Merry Christmas! The best numerical weather prediction models in the world have been churning out 5-day forecasts for the past few days that will make someone pull their hair out. The main question is how far east will the major extratropical cyclone or blizzard develop over the Atlantic off of New England. The track details will determine who will get a dusting of snow and who could possibly get 1-2 feet. As the event unfolds, this post will provide additional links.
Current precipitation totals from the NAM 00z model for December 25, 2010 for liquid is well over an inch over most of Southern New England. A 1o to 1 ratio for snow to rain along with blizzard winds will make early week travel as bad as at Heathrow, where snow can be a “very rare and exciting event”.
From meteorologist Ray Hawthorne, fellow FSU grad:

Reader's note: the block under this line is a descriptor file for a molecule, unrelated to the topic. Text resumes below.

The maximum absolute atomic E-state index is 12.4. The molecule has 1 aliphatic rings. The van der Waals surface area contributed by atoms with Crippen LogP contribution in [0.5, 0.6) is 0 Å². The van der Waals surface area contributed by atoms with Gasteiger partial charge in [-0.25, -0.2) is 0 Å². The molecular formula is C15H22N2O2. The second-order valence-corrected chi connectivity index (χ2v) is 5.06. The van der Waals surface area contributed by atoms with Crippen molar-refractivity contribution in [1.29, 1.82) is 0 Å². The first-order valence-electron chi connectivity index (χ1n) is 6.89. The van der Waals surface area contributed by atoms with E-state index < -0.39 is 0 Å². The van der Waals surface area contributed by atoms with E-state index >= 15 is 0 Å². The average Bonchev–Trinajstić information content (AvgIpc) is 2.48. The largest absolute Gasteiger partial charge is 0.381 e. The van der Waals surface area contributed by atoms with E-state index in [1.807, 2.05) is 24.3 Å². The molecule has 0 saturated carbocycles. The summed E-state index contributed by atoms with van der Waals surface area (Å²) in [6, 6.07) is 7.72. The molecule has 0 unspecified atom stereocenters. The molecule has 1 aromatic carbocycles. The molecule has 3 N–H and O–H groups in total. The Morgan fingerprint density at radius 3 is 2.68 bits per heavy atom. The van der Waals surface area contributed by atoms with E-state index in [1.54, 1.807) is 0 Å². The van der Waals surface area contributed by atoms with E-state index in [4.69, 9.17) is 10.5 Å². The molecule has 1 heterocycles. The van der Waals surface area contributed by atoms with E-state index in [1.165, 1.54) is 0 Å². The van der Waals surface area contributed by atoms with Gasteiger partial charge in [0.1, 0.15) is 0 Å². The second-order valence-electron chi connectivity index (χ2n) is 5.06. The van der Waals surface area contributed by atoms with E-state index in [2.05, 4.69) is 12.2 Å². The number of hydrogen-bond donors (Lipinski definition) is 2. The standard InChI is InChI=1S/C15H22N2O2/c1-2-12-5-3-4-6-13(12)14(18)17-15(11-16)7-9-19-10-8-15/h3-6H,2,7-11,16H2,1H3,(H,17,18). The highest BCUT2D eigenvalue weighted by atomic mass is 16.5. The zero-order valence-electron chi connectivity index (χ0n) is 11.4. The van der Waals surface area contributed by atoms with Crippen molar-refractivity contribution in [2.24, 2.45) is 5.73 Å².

This is one of the most complex forecasts I’ve seen since the infamous, so-called Blizzard of 2000. There appear to be four distinct shortwaves — one along the Texas Gulf coast, another in the Middle/Upper Mississippi Valley, a third in the Middle Missouri Valley, and a fourth in western Ontario province, Canada. The numerical models are having an extremely difficult time handling the interaction of these four waves. Even worse, the model initial conditions earlier today were not very good (see NCEP model diagnostic discussion). Add in the Gulf Stream and what is a gradual breakdown of the high-latitude blocking we’ve seen for several weeks and you’ve got chaos. That said, the trend is clearly westward in the last several NAM and GFS model runs — something that is going to be extraordinarily hard to ignore for much longer. The upcoming two model cycles of the ECMWF will be extremely significant because watches and warnings are going to be needed for many areas in the Mid Atlantic and Northeast fairly quickly. This is the lowest confidence forecast that I can remember seeing in this past decade.